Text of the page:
One common point I hear from restaurant owners about tea: “I don’t want to have to spend a ton of money on new cups and pots.” And they shouldn’t have to. But they should optimize the teas they purchase for the equipment they already have. If you’re selling a premium roasted yancha in a 16-ounce pot and not using a ton of leaves, that tea’s going to taste weak and almost rubbery. Likewise, if you’re brewing a delicate Japanese green tea in a thick pot, where the leaves continue to sit in water after you’ve poured your first cup, the remaining brew is going to turn bitter and nasty no matter what.

Instead: How do you know what tea works for you? That should be your tea seller’s job. Give them specifics about your equipment, what forms of service as feasible for you, and what you’re looking for customers to get out of their tea—then let the experts do the consulting. And if they don’t, find another expert that does. These days you have a wealth of options to choose from, and good vendors that want their teas to shine are willing to put in the effort.


More tea options aren’t always a good thing. Yes, you likely want something caffeine-free for that crowd, or a dependable normcore black tea, or a few out-there teas to show Just How Seriously You’re Taking This, but tea is a fickle beast, with wildly different styles that each command their own expertise to brew. This gets especially tricky if you’re juggling teas that require different brewing temperatures. Say a table orders three pots, one green, one white, and one black. Does your server heat three kettles to three optimal temperatures? Start with boiling water and then cool it down with tap? How much attention can one person pay while also making sure each pot brews properly? Generally speaking, the more tea you offer, the harder it is to make your tea program shine.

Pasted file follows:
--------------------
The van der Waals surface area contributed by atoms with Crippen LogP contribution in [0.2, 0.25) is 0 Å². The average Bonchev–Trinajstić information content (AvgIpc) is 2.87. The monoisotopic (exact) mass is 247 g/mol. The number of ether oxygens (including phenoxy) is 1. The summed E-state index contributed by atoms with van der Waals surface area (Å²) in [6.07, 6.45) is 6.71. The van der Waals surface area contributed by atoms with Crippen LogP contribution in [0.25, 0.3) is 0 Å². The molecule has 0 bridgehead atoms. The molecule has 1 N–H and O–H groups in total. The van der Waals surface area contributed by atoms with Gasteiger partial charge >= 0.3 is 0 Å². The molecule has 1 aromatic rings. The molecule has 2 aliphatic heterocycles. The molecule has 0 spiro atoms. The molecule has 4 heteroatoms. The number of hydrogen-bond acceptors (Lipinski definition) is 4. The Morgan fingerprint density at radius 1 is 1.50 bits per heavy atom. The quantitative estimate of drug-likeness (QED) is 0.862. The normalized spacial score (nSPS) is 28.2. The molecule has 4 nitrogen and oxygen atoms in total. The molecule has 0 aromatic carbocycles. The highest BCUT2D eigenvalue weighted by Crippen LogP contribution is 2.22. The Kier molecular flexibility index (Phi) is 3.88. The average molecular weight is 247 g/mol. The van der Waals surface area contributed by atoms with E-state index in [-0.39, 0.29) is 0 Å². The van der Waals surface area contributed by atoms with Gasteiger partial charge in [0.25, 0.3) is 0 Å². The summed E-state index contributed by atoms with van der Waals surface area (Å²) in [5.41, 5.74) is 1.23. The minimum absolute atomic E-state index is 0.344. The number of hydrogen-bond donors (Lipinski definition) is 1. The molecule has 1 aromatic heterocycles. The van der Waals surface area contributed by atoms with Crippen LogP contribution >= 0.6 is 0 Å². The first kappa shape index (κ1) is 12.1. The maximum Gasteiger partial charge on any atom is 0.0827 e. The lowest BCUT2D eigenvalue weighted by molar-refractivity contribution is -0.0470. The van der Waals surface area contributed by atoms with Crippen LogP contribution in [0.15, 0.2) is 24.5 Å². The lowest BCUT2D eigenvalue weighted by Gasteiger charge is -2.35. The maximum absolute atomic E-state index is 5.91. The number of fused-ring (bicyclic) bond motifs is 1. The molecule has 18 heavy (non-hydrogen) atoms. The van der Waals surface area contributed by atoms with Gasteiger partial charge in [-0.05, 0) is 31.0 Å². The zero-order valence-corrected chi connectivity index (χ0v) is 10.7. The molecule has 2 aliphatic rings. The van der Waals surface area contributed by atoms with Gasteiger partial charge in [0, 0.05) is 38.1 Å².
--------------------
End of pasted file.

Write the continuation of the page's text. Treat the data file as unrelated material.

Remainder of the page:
Instead: Offer, at most, three teas. I’m a big fan of Japanese mugicha, which isn’t technically a tea—it’s heavily roasted barley—but it’s as cheap as teabags, has a hearty, toasted flavor that goes well with food and settles the stomach, and is caffeine-free for those who like such things. Low-caffeine roasted Japanese green teas are another strong option for a similar effect. From there, focus on just one or two unique teas that your staff can prepare easily and well, teas that show off what you’re about while also showing your capacity for artful restraint.

Your goal with better tea isn’t to flood the zone. It’s not to find a new stream of ample revenue. It’s not to follow an Instagrammable trend (though…). It’s about taking your time to do one thing right and invest in educating your customers. As demand grows—and it’s only going to—you’ll be there to lead the way.